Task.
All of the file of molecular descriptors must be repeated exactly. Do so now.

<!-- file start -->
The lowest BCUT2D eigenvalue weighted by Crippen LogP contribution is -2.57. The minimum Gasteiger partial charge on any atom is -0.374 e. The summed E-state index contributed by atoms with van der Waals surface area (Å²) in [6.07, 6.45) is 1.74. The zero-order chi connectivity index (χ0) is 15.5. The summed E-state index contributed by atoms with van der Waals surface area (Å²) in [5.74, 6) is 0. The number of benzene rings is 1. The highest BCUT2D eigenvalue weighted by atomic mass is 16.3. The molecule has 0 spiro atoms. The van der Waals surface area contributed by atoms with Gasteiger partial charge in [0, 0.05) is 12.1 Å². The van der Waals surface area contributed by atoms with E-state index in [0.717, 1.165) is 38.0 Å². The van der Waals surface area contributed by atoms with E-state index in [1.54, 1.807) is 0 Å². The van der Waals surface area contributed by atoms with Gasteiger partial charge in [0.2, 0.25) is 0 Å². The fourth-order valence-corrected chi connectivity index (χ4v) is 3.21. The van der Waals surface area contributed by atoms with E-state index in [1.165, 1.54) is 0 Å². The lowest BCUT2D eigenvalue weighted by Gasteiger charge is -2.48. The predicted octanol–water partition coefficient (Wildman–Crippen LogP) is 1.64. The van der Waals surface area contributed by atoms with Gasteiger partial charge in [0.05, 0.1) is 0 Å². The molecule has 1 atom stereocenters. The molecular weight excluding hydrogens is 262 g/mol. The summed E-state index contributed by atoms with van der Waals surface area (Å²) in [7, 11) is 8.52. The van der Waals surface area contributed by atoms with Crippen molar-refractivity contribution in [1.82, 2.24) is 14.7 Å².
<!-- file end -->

The lowest BCUT2D eigenvalue weighted by Crippen LogP contribution is -2.57. The minimum Gasteiger partial charge on any atom is -0.374 e. The summed E-state index contributed by atoms with van der Waals surface area (Å²) in [6.07, 6.45) is 1.74. The zero-order chi connectivity index (χ0) is 15.5. The summed E-state index contributed by atoms with van der Waals surface area (Å²) in [5.74, 6) is 0. The number of benzene rings is 1. The highest BCUT2D eigenvalue weighted by atomic mass is 16.3. The molecule has 0 spiro atoms. The van der Waals surface area contributed by atoms with Gasteiger partial charge in [0, 0.05) is 12.1 Å². The van der Waals surface area contributed by atoms with E-state index in [0.717, 1.165) is 38.0 Å². The van der Waals surface area contributed by atoms with E-state index in [1.54, 1.807) is 0 Å². The van der Waals surface area contributed by atoms with Gasteiger partial charge in [0.2, 0.25) is 0 Å². The fourth-order valence-corrected chi connectivity index (χ4v) is 3.21. The van der Waals surface area contributed by atoms with E-state index in [1.165, 1.54) is 0 Å². The lowest BCUT2D eigenvalue weighted by Gasteiger charge is -2.48. The predicted octanol–water partition coefficient (Wildman–Crippen LogP) is 1.64. The van der Waals surface area contributed by atoms with Gasteiger partial charge in [0.05, 0.1) is 0 Å². The molecule has 1 atom stereocenters. The molecular weight excluding hydrogens is 262 g/mol. The summed E-state index contributed by atoms with van der Waals surface area (Å²) in [7, 11) is 8.52. The van der Waals surface area contributed by atoms with Crippen molar-refractivity contribution in [1.82, 2.24) is 14.7 Å².